Caring for Our Childen (CFOC)

Chapter 6: Play Areas/Playgrounds and Transportation

6.1 Play Area/Playground Size and Location

6.1.0

6.1.0.8: Enclosures for Outdoor Play Areas


The outdoor play area should be enclosed with a fence or natural barriers. Fences and barriers should not prevent the observation of children by caregivers/teachers. If a fence is used, it should conform to applicable local building codes in height and construction. Fence posts should be outside the fence where allowed by local building codes. These areas should have at least two exits, with at least one being remote from the buildings.

Gates should be equipped with self-closing and positive self-latching closure mechanisms. The latch or securing device should be high enough or of a type such that children cannot open it. The openings in the fence and gates should be no larger than three and one-half inches. The fence and gates should be constructed to discourage climbing. Play areas should be secured against inappropriate use when the facility is closed.

Wooden fences and playground structures created out of wood should be tested for chromated copper arsenate (CCA). Wooden fences and playground structures created out of wood that is found to contain CCA should be sealed with an oil-based outdoor sealant annually.

RATIONALE
This standard helps to ensure proper supervision and protection, prevention of injuries, and control of the area (3). An effective fence is one that prevents a child from getting over, under, or through it and keeps children from leaving the fenced outdoor play area, except when supervising adults are present. Although fences are not childproof, they provide a layer of protection for children who stray from supervision. Small openings in the fence (no larger than three and one-half inches) prevent entrapment and discourage climbing (1,2). Fence posts should be on the outside of the fence to prevent injuries from children running into the posts or climbing on horizontal supports (2).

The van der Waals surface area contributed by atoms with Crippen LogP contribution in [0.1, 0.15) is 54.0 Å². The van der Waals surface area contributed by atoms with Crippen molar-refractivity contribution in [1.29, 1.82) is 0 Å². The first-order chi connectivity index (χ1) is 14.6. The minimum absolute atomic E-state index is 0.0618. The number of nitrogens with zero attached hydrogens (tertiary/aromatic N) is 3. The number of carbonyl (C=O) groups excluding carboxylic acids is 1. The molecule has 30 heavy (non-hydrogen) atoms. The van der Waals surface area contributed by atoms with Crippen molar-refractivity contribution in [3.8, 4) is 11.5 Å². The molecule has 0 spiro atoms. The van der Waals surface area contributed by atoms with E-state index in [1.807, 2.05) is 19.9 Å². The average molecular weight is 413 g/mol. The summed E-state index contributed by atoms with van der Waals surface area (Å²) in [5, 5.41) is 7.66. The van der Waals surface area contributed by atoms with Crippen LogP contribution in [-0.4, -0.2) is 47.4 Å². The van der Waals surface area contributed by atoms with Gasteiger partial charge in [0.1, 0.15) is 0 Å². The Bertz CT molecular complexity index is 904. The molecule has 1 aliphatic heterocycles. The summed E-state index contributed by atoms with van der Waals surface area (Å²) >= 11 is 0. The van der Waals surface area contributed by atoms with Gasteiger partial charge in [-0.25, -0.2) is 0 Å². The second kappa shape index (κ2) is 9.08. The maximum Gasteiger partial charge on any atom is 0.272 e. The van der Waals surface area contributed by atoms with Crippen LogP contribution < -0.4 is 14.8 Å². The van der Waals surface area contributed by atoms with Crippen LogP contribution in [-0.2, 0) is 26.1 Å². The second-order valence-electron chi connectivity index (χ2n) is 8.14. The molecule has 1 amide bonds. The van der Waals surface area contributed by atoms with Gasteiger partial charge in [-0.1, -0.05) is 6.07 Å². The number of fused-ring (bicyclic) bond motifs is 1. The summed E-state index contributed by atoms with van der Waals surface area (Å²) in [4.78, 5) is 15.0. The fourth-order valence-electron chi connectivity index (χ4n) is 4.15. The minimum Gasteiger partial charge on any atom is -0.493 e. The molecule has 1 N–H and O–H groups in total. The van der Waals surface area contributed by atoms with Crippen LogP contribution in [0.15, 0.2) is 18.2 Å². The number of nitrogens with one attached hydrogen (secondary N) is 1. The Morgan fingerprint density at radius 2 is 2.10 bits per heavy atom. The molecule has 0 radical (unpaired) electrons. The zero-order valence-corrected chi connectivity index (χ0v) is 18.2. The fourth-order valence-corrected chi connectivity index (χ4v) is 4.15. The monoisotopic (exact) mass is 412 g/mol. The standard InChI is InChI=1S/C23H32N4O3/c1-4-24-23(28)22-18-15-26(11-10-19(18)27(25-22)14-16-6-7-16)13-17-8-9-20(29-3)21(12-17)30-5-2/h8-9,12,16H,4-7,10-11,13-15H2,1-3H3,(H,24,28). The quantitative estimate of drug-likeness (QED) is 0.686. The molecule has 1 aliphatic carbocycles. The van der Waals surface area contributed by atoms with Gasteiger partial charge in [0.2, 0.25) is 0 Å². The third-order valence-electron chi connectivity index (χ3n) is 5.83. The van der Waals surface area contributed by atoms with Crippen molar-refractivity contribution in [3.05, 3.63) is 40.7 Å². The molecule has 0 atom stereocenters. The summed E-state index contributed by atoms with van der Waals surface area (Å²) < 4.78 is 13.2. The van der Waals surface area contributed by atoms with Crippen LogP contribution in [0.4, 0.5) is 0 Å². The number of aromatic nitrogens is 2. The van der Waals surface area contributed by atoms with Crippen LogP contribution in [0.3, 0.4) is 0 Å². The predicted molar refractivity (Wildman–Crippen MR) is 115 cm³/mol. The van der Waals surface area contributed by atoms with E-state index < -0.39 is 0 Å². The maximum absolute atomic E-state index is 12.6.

Fences that prevent the child from obtaining a proper toe hold will discourage climbing. Chain link fences allow for climbing when the links are large enough for a foothold. Children are known to scale fences with diamonds or links that are two inches wide. One-inch diamonds are less of a problem.

CCA is a wood preservative and insecticide that is made up of 22% arsenic, a known carcinogen. In 2004, CCA was phased-out for residential uses; however, older, treated wood is a still a health concern, particularly for children. For more information on CCA-treated wood products, see Standard 5.2.9.12.

COMMENTS
Picket fences with V spaces at the top of the fencing are a potential entrapment hazard.

Some fence designs have horizontal supports on the side of the fence that is outside the play area which may allow intruders to climb over the fence. Facilities should consider selecting a fence design that prevents the ability to climb on either side of the fence.

For additional information on fencing, consult the ASTM International “Standard F2049-09b: Standard Guide for Fences/Barriers for Public, Commercial, and Multi-family Residential use Outdoor Play Areas” (2).

TYPE OF FACILITY
Center, Early Head Start, Head Start, Large Family Child Care Home, Small Family Child Care Home
RELATED STANDARDS
5.2.9.12 Treatment of CCA Pressure-Treated Wood
REFERENCES
  1. U.S. Consumer Product Safety Commission (CPSC). 2008. Public playground safety handbook. Bethesda, MD: CPSC. http://www.cpsc.gov/cpscpub/pubs/325.pdf.
  2. ASTM International (ASTM). 2009. Standard guide for fences/barriers for public, commercial, and multi-family residential use outdoor play areas. ASTM F2049-09b. West Conshohocken, PA: ASTM.
  3. Fiene, R. 2002. 13 indicators of quality child care: Research update. Washington, DC: U.S. Department of Health and Human Services, Office of the Assistant Secretary for Planning and Evaluation. http://aspe.hhs.gov/basic-report/13-indicators-quality-child-care.